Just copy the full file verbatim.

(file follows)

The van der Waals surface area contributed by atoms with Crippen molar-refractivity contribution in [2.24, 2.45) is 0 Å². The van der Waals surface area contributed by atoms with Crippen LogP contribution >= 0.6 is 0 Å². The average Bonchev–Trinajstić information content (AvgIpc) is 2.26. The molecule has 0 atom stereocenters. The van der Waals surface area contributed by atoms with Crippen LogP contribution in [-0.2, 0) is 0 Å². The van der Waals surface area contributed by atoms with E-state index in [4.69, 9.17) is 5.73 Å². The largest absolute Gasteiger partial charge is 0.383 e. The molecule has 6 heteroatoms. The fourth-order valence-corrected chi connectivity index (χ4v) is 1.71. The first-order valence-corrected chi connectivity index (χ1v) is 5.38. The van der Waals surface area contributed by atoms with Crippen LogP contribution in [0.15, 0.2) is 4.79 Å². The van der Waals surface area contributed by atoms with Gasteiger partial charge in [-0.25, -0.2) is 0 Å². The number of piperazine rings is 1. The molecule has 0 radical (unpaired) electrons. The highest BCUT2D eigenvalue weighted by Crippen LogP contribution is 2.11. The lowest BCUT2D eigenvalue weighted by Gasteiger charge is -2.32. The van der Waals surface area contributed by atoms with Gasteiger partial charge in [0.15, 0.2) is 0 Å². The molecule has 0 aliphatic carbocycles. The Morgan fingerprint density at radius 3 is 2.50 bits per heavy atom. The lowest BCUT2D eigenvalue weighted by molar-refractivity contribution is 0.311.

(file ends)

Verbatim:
The van der Waals surface area contributed by atoms with Crippen molar-refractivity contribution in [2.24, 2.45) is 0 Å². The van der Waals surface area contributed by atoms with Crippen LogP contribution >= 0.6 is 0 Å². The average Bonchev–Trinajstić information content (AvgIpc) is 2.26. The molecule has 0 atom stereocenters. The van der Waals surface area contributed by atoms with Crippen LogP contribution in [-0.2, 0) is 0 Å². The van der Waals surface area contributed by atoms with E-state index in [4.69, 9.17) is 5.73 Å². The largest absolute Gasteiger partial charge is 0.383 e. The molecule has 6 heteroatoms. The fourth-order valence-corrected chi connectivity index (χ4v) is 1.71. The first-order valence-corrected chi connectivity index (χ1v) is 5.38. The van der Waals surface area contributed by atoms with Crippen LogP contribution in [0.15, 0.2) is 4.79 Å². The van der Waals surface area contributed by atoms with Gasteiger partial charge in [-0.25, -0.2) is 0 Å². The number of piperazine rings is 1. The molecule has 0 radical (unpaired) electrons. The highest BCUT2D eigenvalue weighted by Crippen LogP contribution is 2.11. The lowest BCUT2D eigenvalue weighted by Gasteiger charge is -2.32. The van der Waals surface area contributed by atoms with Gasteiger partial charge in [0.15, 0.2) is 0 Å². The molecule has 0 aliphatic carbocycles. The Morgan fingerprint density at radius 3 is 2.50 bits per heavy atom. The lowest BCUT2D eigenvalue weighted by molar-refractivity contribution is 0.311.